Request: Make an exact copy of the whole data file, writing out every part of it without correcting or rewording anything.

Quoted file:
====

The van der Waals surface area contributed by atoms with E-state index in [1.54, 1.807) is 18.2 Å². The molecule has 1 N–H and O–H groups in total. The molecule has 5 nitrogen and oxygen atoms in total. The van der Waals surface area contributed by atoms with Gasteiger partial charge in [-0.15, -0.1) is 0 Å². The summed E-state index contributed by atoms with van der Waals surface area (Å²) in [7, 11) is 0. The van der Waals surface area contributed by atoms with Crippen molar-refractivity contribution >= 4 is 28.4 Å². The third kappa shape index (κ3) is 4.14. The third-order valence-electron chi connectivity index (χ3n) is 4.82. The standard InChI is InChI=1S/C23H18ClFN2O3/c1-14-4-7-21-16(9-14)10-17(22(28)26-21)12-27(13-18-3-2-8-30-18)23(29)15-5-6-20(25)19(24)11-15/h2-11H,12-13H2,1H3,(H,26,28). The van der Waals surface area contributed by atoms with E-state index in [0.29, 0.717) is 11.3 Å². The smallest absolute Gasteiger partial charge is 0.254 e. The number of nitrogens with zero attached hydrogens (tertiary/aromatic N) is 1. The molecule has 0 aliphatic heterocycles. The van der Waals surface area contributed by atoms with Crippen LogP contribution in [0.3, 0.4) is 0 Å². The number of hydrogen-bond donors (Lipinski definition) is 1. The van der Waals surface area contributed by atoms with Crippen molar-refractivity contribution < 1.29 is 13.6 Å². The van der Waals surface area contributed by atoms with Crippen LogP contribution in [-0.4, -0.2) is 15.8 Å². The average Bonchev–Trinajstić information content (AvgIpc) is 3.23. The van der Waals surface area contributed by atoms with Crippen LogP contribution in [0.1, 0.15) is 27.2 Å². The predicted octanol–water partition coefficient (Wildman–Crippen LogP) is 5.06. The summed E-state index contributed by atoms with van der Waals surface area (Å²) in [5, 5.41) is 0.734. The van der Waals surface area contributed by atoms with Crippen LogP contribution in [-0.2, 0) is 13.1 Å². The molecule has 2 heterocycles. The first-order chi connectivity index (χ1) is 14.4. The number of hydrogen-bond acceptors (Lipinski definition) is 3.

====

The van der Waals surface area contributed by atoms with E-state index in [1.54, 1.807) is 18.2 Å². The molecule has 1 N–H and O–H groups in total. The molecule has 5 nitrogen and oxygen atoms in total. The van der Waals surface area contributed by atoms with Gasteiger partial charge in [-0.15, -0.1) is 0 Å². The summed E-state index contributed by atoms with van der Waals surface area (Å²) in [7, 11) is 0. The van der Waals surface area contributed by atoms with Crippen molar-refractivity contribution >= 4 is 28.4 Å². The third kappa shape index (κ3) is 4.14. The third-order valence-electron chi connectivity index (χ3n) is 4.82. The standard InChI is InChI=1S/C23H18ClFN2O3/c1-14-4-7-21-16(9-14)10-17(22(28)26-21)12-27(13-18-3-2-8-30-18)23(29)15-5-6-20(25)19(24)11-15/h2-11H,12-13H2,1H3,(H,26,28). The van der Waals surface area contributed by atoms with E-state index in [0.29, 0.717) is 11.3 Å². The smallest absolute Gasteiger partial charge is 0.254 e. The number of nitrogens with zero attached hydrogens (tertiary/aromatic N) is 1. The molecule has 0 aliphatic heterocycles. The van der Waals surface area contributed by atoms with Crippen LogP contribution in [0.3, 0.4) is 0 Å². The number of hydrogen-bond donors (Lipinski definition) is 1. The van der Waals surface area contributed by atoms with Crippen molar-refractivity contribution < 1.29 is 13.6 Å². The van der Waals surface area contributed by atoms with Crippen LogP contribution in [-0.4, -0.2) is 15.8 Å². The average Bonchev–Trinajstić information content (AvgIpc) is 3.23. The van der Waals surface area contributed by atoms with Crippen LogP contribution in [0.1, 0.15) is 27.2 Å². The predicted octanol–water partition coefficient (Wildman–Crippen LogP) is 5.06. The summed E-state index contributed by atoms with van der Waals surface area (Å²) in [5, 5.41) is 0.734. The van der Waals surface area contributed by atoms with Crippen LogP contribution in [-0.2, 0) is 13.1 Å². The molecule has 2 heterocycles. The first-order chi connectivity index (χ1) is 14.4. The number of hydrogen-bond acceptors (Lipinski definition) is 3.